Part of the problem with the pacing of the exhibit is the fact that you have to stop and read every single label if you want to understand what the posters are about. Obviously, the writing is all in Cyrillic, so you have to get a translation, plus, the visual language of the posters does not make readily apparent sense to an American audience. The TASS posters draw on events from Russian history, play on Russian folk sayings, and employ symbolism with which we aren't familiar. Other visitors in the exhibit seemed to be focusing on the posters from a graphic design perspective, and were moving through the rooms at a much brisker pace, but if you wanted to understand the historic context and significance of each work, you had to take the time to read.
A perfect example: this poster was made to commemorate the invasion of Normandy, but draws on the story of St. George slaying the dragon. The knight with his sword at the throat of the demonic representation of Hitler represents the USSR, and the knights in the background bear the flags of Great Britain and the United States.
On the one hand, in this era of edu-tainment, when many museums are reluctant to tackle intellectually rigorous subject matter, I applaud the Art Institute for asking so much of their patrons. On the other hand, I found Windows on the War to be exhausting, and I didn't even see the whole thing. I'm going to have to make a second trip just to finish it, but I do think it'll be worth the time and energy. Given my interest in the former Soviet Union, the exhibit proved fascinating.
As the Soviet soldiers pressed westward, they discovered the full atrocities of the Nazis, including the concentration camps that were mainly located in Eastern Europe. This poster shows an innocent child, maimed by landmines that a devious Nazi is attaching to children's toys.
I will say that I questioned the layout of the exhibit; I'm not sure they adequately anticipated how visitors would move through the space and planned their exhibits accordingly. Time and again, Mireya and I would discover that we had read the main information panels out of order, which proved disorienting. Furthermore, in an effort to contextualize the pieces, objects were often placed in non-chronological order. The curators might have been trying to show how an artist's experiences creating propaganda or satirical artwork in the pre-war era influenced their wartime work, but the extraneous pieces often proved confusing. At times, it seemed that they were trying to provide too much information, and would have done well to be a bit more judicious in editing the story they were trying to tell.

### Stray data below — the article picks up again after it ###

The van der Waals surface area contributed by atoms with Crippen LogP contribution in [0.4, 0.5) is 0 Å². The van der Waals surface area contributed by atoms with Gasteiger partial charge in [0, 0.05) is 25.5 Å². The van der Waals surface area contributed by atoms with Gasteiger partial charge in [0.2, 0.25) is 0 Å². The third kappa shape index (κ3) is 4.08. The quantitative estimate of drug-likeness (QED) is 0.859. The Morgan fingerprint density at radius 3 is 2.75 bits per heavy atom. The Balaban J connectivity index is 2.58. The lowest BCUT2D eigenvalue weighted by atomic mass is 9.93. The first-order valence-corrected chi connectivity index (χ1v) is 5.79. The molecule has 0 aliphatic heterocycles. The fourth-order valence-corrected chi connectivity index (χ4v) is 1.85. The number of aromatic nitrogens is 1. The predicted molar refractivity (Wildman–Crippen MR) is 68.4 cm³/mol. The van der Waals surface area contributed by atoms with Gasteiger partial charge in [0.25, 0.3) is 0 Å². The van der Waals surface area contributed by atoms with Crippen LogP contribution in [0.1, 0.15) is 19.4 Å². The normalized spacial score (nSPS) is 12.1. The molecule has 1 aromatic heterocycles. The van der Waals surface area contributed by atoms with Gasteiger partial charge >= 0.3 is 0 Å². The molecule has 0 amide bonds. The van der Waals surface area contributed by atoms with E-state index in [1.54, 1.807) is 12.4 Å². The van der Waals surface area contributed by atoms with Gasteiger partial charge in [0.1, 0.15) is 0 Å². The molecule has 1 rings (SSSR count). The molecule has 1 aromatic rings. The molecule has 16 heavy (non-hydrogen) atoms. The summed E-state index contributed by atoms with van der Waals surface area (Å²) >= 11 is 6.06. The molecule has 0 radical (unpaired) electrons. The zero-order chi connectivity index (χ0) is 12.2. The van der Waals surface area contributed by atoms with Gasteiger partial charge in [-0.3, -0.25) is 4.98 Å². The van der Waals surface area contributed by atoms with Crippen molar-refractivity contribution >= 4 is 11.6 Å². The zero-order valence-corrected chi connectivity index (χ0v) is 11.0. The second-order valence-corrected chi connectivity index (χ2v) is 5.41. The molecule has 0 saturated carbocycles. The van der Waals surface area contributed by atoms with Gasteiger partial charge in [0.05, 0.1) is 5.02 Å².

This painting was done by an American artist, but I can't for the life of me remember who. Apparently, I missed the "No Photography" sign next to this one, because the man behind me got yelled at by a guard when he tried to follow my lead in photographing it.
Finally, I felt a bit hampered by my inexperience with the Russian language in trying to track all of the artists. I think the curators were trying to show how various artist's styles changed over time, and how they were distinct from one another, but each person's name was so long that I couldn't hold any of them in my mind long enough to be able to recognize them from piece to piece. I'm not sure how they could have remedied that problem, but I do feel like it impeded my ability to fully absorb the lessons of the exhibition.
Here, Hitler has a nightmarish vision of all the German soldiers who died under his command.
Still, challenging as it was, and despite the fact that I didn't get to see the whole thing, I think Windows on the War: Soviet TASS Posters at home and Abroad, 1941-1945 was on balance a good exhibit. It was exceptionally informative, and apparently it represents the first ever scholarly investigation of these works in the English language. It's an important show, even if it's a bit ponderous and poorly organized in parts. At worst, I think the curators are guilty of trying to do too much, since they were faced with a more or less blank slate when it came to these pieces. They try to tackle everything at once, and it overloads the viewer with information and images. Still, I'd highly recommend the show to anyone interested in World War II, Russian history, the Cold War, or even simply just graphic design; I'd just budget a minimum of three hours to do it justice...